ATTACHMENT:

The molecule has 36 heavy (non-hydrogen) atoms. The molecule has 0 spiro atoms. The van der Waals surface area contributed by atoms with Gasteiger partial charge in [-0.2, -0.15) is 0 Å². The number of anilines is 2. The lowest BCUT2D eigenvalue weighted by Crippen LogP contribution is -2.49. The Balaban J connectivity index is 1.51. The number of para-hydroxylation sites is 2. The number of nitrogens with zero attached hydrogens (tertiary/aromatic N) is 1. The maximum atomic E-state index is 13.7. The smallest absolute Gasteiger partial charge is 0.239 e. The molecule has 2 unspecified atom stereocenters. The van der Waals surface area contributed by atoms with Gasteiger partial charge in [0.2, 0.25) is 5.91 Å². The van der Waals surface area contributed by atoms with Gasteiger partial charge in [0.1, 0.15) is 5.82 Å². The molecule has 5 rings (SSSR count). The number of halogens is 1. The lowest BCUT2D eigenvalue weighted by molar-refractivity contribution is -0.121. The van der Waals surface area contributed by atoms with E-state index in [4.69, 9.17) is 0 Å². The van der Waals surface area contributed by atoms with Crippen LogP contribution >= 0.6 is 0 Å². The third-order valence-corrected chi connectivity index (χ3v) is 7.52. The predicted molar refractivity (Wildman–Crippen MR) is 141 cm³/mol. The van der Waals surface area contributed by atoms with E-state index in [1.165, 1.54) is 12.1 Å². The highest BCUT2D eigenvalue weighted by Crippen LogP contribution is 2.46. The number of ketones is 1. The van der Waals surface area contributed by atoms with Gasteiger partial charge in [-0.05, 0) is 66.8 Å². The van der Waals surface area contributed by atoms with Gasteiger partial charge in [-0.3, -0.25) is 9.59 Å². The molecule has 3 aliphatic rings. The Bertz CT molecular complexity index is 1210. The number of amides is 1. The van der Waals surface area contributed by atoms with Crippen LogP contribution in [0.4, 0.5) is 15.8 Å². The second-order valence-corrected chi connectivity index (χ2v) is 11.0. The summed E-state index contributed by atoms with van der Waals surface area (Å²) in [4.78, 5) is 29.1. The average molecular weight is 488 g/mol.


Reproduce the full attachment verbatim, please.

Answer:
The molecule has 36 heavy (non-hydrogen) atoms. The molecule has 0 spiro atoms. The van der Waals surface area contributed by atoms with Gasteiger partial charge in [-0.2, -0.15) is 0 Å². The number of anilines is 2. The lowest BCUT2D eigenvalue weighted by Crippen LogP contribution is -2.49. The Balaban J connectivity index is 1.51. The number of para-hydroxylation sites is 2. The number of nitrogens with zero attached hydrogens (tertiary/aromatic N) is 1. The maximum atomic E-state index is 13.7. The smallest absolute Gasteiger partial charge is 0.239 e. The molecule has 2 unspecified atom stereocenters. The van der Waals surface area contributed by atoms with Gasteiger partial charge in [0.2, 0.25) is 5.91 Å². The van der Waals surface area contributed by atoms with Gasteiger partial charge in [0.1, 0.15) is 5.82 Å². The molecule has 5 rings (SSSR count). The number of halogens is 1. The lowest BCUT2D eigenvalue weighted by molar-refractivity contribution is -0.121. The van der Waals surface area contributed by atoms with E-state index in [4.69, 9.17) is 0 Å². The van der Waals surface area contributed by atoms with Crippen LogP contribution >= 0.6 is 0 Å². The third-order valence-corrected chi connectivity index (χ3v) is 7.52. The predicted molar refractivity (Wildman–Crippen MR) is 141 cm³/mol. The van der Waals surface area contributed by atoms with E-state index in [1.165, 1.54) is 12.1 Å². The highest BCUT2D eigenvalue weighted by Crippen LogP contribution is 2.46. The number of ketones is 1. The van der Waals surface area contributed by atoms with Gasteiger partial charge in [-0.05, 0) is 66.8 Å². The van der Waals surface area contributed by atoms with Gasteiger partial charge in [-0.3, -0.25) is 9.59 Å². The molecule has 3 aliphatic rings. The Bertz CT molecular complexity index is 1210. The number of amides is 1. The van der Waals surface area contributed by atoms with Crippen LogP contribution in [0.4, 0.5) is 15.8 Å². The second-order valence-corrected chi connectivity index (χ2v) is 11.0. The summed E-state index contributed by atoms with van der Waals surface area (Å²) in [4.78, 5) is 29.1. The average molecular weight is 488 g/mol.